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Northern Territory pushed closer to real war scenario

Written by: (Contributed) on 5 June 2020


Residents of the Northern Territory should be in no doubt what the US-led wave of militarism across the Indo-Pacific means for their state and well-being. The NT is being pushed into a front-line position for real war scenarios across the region.

A recent report, from a senior Australian government official, has clarified just how close the country has been drawn into US-led regional military planning, with specific reference to the Northern Territory.
Developments, elsewhere, have also contributed to rising diplomatic tensions.
The Trump administration has announced the intention to revamp a major economic forum to deal with the global economy, with moves to specifically designed to contain and encircle China.
The report, from Shaun Drabsch, Chief Executive of the Department of Trade, Business and Innovation for the NT in a Defence Special Report supplement for the Australian in late May, provided a chilling glimpse of US-led military planning for the wider Indo-Pacific region. (1) There was little ambiguity about the Pentagon plan: the northern part of Australia, strategically-placed and facing toward the South China Seas, was ear-marked to become 'the defence and national forward operating base for Australia'. (2)
The main thrust of the report is about military superiority in the 2020-50 period, with the rise of China set to eclipse the US as the world's biggest economy within the next decade. It has been regarded as a threat to traditional US hegemonic positions across the region.
Written in a concise and factual style, the report provided a clear illustration of the massive military build-up planned by the US to maintain superiority in the face of having to deal with China as a competitor.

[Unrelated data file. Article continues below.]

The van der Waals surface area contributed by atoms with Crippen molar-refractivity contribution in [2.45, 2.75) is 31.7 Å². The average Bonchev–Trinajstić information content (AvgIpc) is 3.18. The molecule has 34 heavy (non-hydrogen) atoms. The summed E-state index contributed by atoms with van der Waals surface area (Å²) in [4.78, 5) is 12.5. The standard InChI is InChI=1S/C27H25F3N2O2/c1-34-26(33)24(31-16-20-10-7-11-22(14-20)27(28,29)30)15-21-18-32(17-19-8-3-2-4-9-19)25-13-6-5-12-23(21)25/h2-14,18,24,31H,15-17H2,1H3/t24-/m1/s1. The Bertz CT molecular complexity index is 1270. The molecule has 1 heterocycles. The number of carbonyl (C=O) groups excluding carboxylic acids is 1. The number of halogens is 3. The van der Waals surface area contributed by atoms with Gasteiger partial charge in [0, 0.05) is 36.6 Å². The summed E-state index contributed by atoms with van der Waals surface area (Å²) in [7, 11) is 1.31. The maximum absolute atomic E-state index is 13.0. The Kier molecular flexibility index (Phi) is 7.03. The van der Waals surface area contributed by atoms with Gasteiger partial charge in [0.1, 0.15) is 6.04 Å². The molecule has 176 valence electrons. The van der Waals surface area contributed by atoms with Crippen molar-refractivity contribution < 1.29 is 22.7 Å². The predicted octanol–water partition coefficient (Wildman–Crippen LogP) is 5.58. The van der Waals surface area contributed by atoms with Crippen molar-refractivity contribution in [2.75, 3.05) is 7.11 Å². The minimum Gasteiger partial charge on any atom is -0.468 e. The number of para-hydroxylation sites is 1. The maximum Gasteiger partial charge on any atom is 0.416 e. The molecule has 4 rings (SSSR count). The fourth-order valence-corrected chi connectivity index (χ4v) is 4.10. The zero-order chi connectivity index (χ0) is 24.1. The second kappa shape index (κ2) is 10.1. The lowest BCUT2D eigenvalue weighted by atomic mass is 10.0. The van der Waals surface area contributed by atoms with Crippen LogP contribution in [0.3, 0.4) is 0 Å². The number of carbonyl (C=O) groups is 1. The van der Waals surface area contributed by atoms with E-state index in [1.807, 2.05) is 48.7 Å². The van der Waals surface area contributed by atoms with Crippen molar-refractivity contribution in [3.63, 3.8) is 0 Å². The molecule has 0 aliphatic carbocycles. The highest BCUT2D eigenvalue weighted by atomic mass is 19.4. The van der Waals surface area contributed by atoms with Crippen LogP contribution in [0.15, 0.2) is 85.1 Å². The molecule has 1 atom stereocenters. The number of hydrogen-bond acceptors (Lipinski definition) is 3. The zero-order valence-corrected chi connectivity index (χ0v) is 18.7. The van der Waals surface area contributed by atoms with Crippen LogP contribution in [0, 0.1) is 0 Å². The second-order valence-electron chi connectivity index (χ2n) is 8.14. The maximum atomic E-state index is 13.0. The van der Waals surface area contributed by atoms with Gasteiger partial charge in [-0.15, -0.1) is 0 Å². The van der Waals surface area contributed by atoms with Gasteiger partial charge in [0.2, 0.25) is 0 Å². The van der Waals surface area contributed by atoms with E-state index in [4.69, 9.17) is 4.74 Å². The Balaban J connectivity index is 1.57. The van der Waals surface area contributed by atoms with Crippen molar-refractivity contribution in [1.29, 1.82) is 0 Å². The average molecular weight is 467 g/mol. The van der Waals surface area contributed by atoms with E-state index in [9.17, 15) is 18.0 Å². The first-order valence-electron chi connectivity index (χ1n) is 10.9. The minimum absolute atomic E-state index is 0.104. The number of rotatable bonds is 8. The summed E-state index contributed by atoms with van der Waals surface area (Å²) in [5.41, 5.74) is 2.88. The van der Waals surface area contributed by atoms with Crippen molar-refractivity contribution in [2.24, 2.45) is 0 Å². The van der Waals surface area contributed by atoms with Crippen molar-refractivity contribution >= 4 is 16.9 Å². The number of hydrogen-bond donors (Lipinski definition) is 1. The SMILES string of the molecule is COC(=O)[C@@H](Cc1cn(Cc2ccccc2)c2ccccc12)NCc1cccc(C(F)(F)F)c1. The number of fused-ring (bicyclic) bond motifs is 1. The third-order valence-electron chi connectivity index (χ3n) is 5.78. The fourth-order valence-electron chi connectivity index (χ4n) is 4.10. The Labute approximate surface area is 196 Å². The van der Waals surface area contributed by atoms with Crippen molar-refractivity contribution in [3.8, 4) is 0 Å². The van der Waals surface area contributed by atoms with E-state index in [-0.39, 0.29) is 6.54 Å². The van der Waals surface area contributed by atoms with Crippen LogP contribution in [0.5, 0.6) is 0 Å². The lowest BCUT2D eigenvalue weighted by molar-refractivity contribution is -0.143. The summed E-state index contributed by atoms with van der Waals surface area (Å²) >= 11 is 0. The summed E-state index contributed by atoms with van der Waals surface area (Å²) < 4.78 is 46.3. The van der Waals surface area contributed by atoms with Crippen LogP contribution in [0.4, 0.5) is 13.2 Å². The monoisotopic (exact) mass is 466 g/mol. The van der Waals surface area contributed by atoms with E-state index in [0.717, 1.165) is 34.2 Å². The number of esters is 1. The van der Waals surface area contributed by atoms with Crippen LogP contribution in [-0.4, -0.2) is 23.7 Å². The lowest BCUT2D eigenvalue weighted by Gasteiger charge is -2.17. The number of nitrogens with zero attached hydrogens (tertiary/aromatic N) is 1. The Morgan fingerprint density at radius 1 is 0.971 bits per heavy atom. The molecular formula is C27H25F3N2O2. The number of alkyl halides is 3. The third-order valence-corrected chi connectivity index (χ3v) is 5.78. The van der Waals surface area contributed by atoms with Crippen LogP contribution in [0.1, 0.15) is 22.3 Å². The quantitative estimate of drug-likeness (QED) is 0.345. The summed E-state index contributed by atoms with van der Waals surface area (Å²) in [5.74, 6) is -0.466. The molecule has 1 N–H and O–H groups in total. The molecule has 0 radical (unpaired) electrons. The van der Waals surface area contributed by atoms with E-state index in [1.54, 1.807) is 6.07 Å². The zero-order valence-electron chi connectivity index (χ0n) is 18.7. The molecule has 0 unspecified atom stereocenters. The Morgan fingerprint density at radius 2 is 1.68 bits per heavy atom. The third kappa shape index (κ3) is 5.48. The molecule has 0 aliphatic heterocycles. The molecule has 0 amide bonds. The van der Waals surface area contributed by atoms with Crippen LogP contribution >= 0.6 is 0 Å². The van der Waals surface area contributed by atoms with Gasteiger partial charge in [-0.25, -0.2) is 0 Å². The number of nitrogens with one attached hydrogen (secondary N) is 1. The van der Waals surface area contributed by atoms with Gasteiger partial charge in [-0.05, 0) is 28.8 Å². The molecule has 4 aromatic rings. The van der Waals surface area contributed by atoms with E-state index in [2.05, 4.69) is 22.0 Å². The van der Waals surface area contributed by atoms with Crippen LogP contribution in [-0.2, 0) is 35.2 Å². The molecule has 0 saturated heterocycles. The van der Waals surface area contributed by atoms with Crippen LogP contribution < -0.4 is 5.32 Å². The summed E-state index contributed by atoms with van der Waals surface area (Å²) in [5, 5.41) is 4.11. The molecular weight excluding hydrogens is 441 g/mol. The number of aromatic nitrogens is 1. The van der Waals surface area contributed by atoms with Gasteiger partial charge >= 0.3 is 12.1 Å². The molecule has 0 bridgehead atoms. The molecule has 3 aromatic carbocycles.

References are, therefore, provided of Australian Defence Force (ADF) 'investments in future war-fighting capabilities', which will include Joint Strike Fighter planes together with 72 F-35A Lighting II aircraft and MQ-4C Triton high-altitude, long-endurance unmanned aerial systems and manned P-8A Poseidon maritime patrol and anti-submarine aircraft. Other references to unmanned platforms include the Loyal Wingman drone system and the ORCA Extra Large Unmanned Undersea Vehicle.
The NT is already littered with numerous military facilities which include Pine Gap which is hosted by Australia for a massive US intelligence-gathering base linked to Diego Garcia in the Indian Ocean. RAAF Darwin, likewise, has four surveillance and response units working in conjunction with four combat support units. It is no coincidence the base, 8 kms outside of Darwin, is also used for US troop rotations.
Other military facilities in the NT include four army bases, two further RAAF bases and a naval base. Each base tends to have specific responsibilities, in peacetime and for combat. The number of military facilities would now appear planned for expansion with reference in the report to the proposed Indo-Pacific Deterrence Initiative (IPDI) which would include additional US troops being rotated through Darwin.     
Reference was also made in the report to the 'prepositioning of equipment, increased missile defence capabilities and new intelligence, surveillance and reconnaissance (ISR) assets', together with 'more and new training ranges'. (3)